Whether you’re writing a kids novel, adult genre novel or screenplay, you’re ahead of the pack if you have a good “hook.” By that, I mean a story that is easily summarized in one, intriguing sentence (a logline).
Teen writer Jay Asher recently went through the Fall 2009 preview in Publishers Weekly, examining upcoming titles for teens (mostly YA, it appears) and then posted his choices for the most interesting books coming out. After looking over the list, I immediately noticed that almost ALL these books have an amazing hook. They’re great ideas for stories – plain and simple. If you ever wondered what constituted a good hook or high-concept story, read Jay’s picks below (then visit his blog) and you will start to get a sense of how to pique an agent’s and reader’s mind with just a one-sentence logline.
Jay’s suspense novel for teens,
Th1rteen R3asons Why, is
EXAMPLE OF GOOD HOOKS
Andromeda Klein by Frank Portman. A high school underdog’s tarot card readings become strangely accurate.
As You Wish by Jackson Pearce. A teen falls in love with the genie sent to grant her three wishes.
Claim to Fame by Margaret Peterson Haddix centers on a young TV star who can hear whatever anyone in the world says about her.
DupliKate by Cherry Cheva. An overscheduled teen starts seeing double: suddenly there are two of her.
The Espressologist by Kristina Springer centers on a matchmaking barista who links up her friends based on their coffee orders.
Eyes Like Stars by Lisa Mantchev centers on a girl who lives in a magical theater inhabited by characters from every play ever written.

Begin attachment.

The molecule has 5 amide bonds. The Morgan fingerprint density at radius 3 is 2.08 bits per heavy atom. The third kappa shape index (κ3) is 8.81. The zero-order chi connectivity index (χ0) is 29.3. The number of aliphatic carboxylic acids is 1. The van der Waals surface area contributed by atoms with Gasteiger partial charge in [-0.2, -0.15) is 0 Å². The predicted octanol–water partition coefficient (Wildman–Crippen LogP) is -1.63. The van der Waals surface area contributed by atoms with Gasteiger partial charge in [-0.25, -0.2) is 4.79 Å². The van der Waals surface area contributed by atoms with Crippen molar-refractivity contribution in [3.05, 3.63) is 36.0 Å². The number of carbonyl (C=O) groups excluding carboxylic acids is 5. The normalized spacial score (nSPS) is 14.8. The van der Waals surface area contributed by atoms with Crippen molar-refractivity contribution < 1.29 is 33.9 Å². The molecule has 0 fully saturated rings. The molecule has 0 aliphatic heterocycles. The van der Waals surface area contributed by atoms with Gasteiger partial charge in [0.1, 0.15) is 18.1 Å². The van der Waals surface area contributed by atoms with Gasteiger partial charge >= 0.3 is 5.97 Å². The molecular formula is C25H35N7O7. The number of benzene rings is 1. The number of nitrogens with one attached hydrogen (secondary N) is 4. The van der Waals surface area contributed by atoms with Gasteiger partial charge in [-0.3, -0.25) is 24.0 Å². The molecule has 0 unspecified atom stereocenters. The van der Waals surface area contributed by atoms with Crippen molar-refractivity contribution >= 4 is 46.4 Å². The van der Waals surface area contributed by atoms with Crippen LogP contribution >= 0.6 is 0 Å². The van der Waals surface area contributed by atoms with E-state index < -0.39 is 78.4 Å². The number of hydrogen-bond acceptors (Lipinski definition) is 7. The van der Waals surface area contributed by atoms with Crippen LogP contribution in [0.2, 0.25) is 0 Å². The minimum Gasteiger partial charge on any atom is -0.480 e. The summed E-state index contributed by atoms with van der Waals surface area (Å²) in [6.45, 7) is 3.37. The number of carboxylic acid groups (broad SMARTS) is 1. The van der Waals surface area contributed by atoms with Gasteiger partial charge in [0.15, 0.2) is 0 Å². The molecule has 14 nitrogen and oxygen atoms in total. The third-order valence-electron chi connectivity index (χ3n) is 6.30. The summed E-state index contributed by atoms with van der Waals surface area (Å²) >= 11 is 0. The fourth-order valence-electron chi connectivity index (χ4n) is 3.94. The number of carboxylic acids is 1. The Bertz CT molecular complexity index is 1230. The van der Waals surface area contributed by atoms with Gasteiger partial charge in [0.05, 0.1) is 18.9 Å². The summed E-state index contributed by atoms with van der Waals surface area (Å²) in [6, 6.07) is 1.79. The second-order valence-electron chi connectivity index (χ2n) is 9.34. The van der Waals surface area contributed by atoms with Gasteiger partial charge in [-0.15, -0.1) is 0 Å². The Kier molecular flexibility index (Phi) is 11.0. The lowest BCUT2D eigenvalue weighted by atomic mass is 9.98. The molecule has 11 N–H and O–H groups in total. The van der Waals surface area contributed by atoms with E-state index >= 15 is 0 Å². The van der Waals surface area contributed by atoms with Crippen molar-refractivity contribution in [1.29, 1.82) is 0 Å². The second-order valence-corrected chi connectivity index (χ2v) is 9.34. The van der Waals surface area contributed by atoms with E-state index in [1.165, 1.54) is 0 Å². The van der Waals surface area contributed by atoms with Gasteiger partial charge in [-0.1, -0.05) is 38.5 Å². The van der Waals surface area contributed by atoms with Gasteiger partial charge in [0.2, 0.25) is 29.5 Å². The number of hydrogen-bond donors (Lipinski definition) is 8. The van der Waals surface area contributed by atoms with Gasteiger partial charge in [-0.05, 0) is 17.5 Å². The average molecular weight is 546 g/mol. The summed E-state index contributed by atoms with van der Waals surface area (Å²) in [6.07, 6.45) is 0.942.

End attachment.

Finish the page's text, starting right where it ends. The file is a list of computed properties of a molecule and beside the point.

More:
Ex-mas by Kate Brian. Two teens embark on an unexpected vacation when they learn that their younger siblings have gone off to save Santa.
Hate List by Jennifer Brown. Valerie’s boyfriend opens fire in the school cafeteria, killing students who were on a list she unknowingly helped create.
I Am a Genius of Unspeakable Evil and I Want to Be Your Class President by Josh Lieb. A boy discovers it’s easier to make a fortune and dominate the world than convince his classmates to like him.
Legacy by Tom Sniegoski. A teen discovers his deadbeat father is actually a superhero.
The Monstrumologist by Rick Yancey tells of an orphan who is an assistant to a doctor specializing in monster hunting.
Nelly the Monster Sitter by Kes Gray, illus. by Stephen Hanson, introduces a girl who “monster sits” after school.
Powerless by Matthew Cody. A boy learns that his friends are superheroes who mysteriously lose their powers when they turn 13.
Rampant by Diana Peterfreund offers a fantasy about killer unicorns and the teenage girls who must hunt them down.
Shiver by Maggie Stiefvater. Sam spends his summers as a human and winters as a wolf.
The Unusual Mind of Vincent Shadow by Tim Kehoe, illus. by Guy Travis and Mike Wohnoutka. A boy who creates his own toys has a chance encounter with an eccentric toy inventor.
Wish You Were Dead by Todd Strasser. High school students mysteriously disappear after being mentioned in a blog.
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- Interview: Kids agent Mary Kole.
- 5 articles on writing picture books.
- Confused about formatting? Check out Formatting & Submitting Your Manuscript.
- Read about What Agents Hate: Chapter 1 Pet Peeves.
- Want the most complete database of agents and what genres they’re looking for? Buy the 2011 Guide to Literary Agents today!